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  • T. Benson

    This is a true color image of Jupiter’s moon Io. Io is home to over 400 active volcanoes, making it the most geologically active body in our solar system. Lava flows over its surface, and the atmosphere is mostly comprised of sulphur dioxide.

  • neener neener

    The strangest moon in the Solar System is bright yellow. This picture, an attempt to show how Io would appear in the "true colors" perceptible to the average human eye, was taken in 1999 July by the Galileo spacecraft that orbited Jupiter from 1995 to 2003. Io's colors derive from sulfur and molten silicate rock. Some of Io's volcanic lava is so hot it glows in the dark. No wonder they say the moon is made of cheese.

  • Jennifer Olson

    Io, Jupiter’s most interesting moon. It is not the Earth but Jupiter’s innermost moon, Io, which is the most volcanically active body in our Solar System. Between 1995 and 2003, the space probe Galileo was able to detect around 120 volcanoes that shoot gas and dust up to a height of 400 kilometres. On average, every one hundred years the material emitted forms an approximately one centimetre thick layer all over Io, so that the surface is continually changing. Lava flows up to 300 kilometres long and with temperatures of 1500 degrees Celsius, containing sulphurous material and melted silicates, run over the surface. Various sulphur compounds are responsible for the reddish-yellow colouration. Where does the energy required for volcanism come from? On its orbit, Io is subject to the influences of the gravitational fields of Jupiter and the neighbouring moons Europa and Ganymede. Together with Io they orbit the planet in resonance – during one Ganymede orbit, Europa orbits Jupiter twice and Io three times. Thus, the three moons are regularly positioned in a line and the two outer moons exert a combined force on Io, their innermost partner. At the same time, Jupiter pulls much more strongly in the opposite direction and this leads to a strong tidal force. One the one hand, this causes an approximately one hundred metre-high bulge in the crust to move across Io’s surface like a flood wave. On the other hand, the interior of the moon is kneaded like dough. In the process, the material heats up so much that it melts and becomes lava, powering explosive volcanoes.

  • iNews Photo

    Jupiter's Moon Io Was Rocked By 3 Massive Volcanoes Last August - INTERNATIONAL BUSINESS TIMES #Jupiter, #Moon, #Volcanoes, #Space

  • Michael Grosen

    Io in True Color ~ The strangest moon in the Solar System is bright yellow. This picture, an attempt to show how Io would appear in the "true colors" perceptible to the average human eye, was taken in 1999 July by the Galileo spacecraft that orbited Jupiter from 1995 to 2003. Io's colors derive from sulfur and molten silicate rock. The unusual surface of Io is kept very young by its system of active volcanoes.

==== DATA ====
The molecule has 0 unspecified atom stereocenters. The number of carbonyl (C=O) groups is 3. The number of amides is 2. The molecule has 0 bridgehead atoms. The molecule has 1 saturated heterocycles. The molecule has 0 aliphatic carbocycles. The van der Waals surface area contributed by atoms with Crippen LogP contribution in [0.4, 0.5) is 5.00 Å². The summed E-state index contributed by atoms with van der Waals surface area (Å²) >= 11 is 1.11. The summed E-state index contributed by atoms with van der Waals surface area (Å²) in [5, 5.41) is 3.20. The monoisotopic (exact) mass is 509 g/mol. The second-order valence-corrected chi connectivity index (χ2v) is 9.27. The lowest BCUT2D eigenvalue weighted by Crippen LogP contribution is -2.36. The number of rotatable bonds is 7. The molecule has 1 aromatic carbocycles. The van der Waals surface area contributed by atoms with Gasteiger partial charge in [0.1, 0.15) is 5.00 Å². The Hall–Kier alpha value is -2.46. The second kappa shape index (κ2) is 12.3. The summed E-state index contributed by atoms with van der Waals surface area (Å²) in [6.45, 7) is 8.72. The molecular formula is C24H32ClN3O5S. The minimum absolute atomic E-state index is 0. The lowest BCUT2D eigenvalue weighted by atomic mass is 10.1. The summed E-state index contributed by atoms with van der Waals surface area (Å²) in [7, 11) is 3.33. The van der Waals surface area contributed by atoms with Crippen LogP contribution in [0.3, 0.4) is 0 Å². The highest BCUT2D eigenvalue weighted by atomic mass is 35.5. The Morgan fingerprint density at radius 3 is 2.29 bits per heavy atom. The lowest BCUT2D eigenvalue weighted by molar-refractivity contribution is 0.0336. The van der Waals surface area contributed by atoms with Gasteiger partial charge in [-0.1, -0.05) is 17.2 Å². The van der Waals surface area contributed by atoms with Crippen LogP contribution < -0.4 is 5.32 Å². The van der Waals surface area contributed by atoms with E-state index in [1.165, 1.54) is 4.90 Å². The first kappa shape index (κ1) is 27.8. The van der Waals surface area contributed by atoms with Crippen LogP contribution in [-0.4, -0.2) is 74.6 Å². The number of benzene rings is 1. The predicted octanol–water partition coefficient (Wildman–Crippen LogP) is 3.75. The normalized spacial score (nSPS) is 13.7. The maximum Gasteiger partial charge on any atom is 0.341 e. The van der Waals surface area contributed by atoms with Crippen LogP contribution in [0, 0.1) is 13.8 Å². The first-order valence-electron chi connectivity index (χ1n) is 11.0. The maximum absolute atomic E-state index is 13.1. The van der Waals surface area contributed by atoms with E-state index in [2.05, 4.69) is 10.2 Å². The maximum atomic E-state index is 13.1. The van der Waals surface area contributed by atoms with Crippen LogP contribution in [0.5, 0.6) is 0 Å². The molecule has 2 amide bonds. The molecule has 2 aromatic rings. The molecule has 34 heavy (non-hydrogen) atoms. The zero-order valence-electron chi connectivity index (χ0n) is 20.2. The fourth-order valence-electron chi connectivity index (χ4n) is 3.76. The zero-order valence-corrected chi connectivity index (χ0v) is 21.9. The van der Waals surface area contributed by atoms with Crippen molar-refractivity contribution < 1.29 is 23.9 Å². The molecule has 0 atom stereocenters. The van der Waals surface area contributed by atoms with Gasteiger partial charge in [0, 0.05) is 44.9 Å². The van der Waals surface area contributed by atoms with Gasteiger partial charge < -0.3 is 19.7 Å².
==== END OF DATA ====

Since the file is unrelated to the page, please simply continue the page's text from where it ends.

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Jupiter and Io. "The image shows a major eruption in progress on Io's night side, at the northern volcano Tvashtar. Incandescent lava glows red beneath a high volcanic plume, whose uppermost portions are illuminated by sunlight. The plume appears blue due to scattering of light by small particles in the plume."

Jupiter and Its Moons Photograph courtesy NASA This family portrait, a composite of the Jovian system, includes the edge of Jupiter (with the Great Red Spot visible) and Jupiter's four largest moons, known as the Galilean satellites. From top to bottom are Io, Europa, Ganymede, and Callisto. The smallest of these four moons, Europa is about the size of Earth's moon.

Jupiter has 64 moons, and from top to bottom, the moons shown are Io, Europa, Ganymede and Callisto.

Based on new evidence from Jupiters moon Europa, astronomers hypothesize that chloride salts bubble up from the icy moons global liquid ocean and reach the frozen surface where they are bombarded with sulfur from volcanoes on Jupiters moon Io. credit : NASA/JPL-CalTech

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Io, one of Jupiter's many moons and larger than our own. With over 400 active volcanoes, Io is the most geologically active object in the Solar System. This extreme geologic activity is the result of tidal heating from friction generated within Io's interior as it is pulled between Jupiter and its moons Europa, Ganymede and Callisto. Several volcanoes produce plumes that climb as high as 300 miles above the surface. Io has more than 100 mountains, some of which are taller than Mount Everest.

Io: Moon Over Jupiter 8 April 2012 Astronomy Picture of the Day This Cassini photo shows Jupiter's moon, Io. Io is the most volcanic body in the solar system and is about the size of Earth's moon.

Jupiter and its moon Io. Io's shadow is visible on the planet's surface. (Hubble)

Io’s interior is composed of molten iron sulphide, and the surface is a crust of sulfur and silicon.  Io has more than 400 active volcanoes, which can eject lava plumes more than 500 kilometers above the surface.

True color image of volcanic basalt rocks in the Gusev Crater, Mars.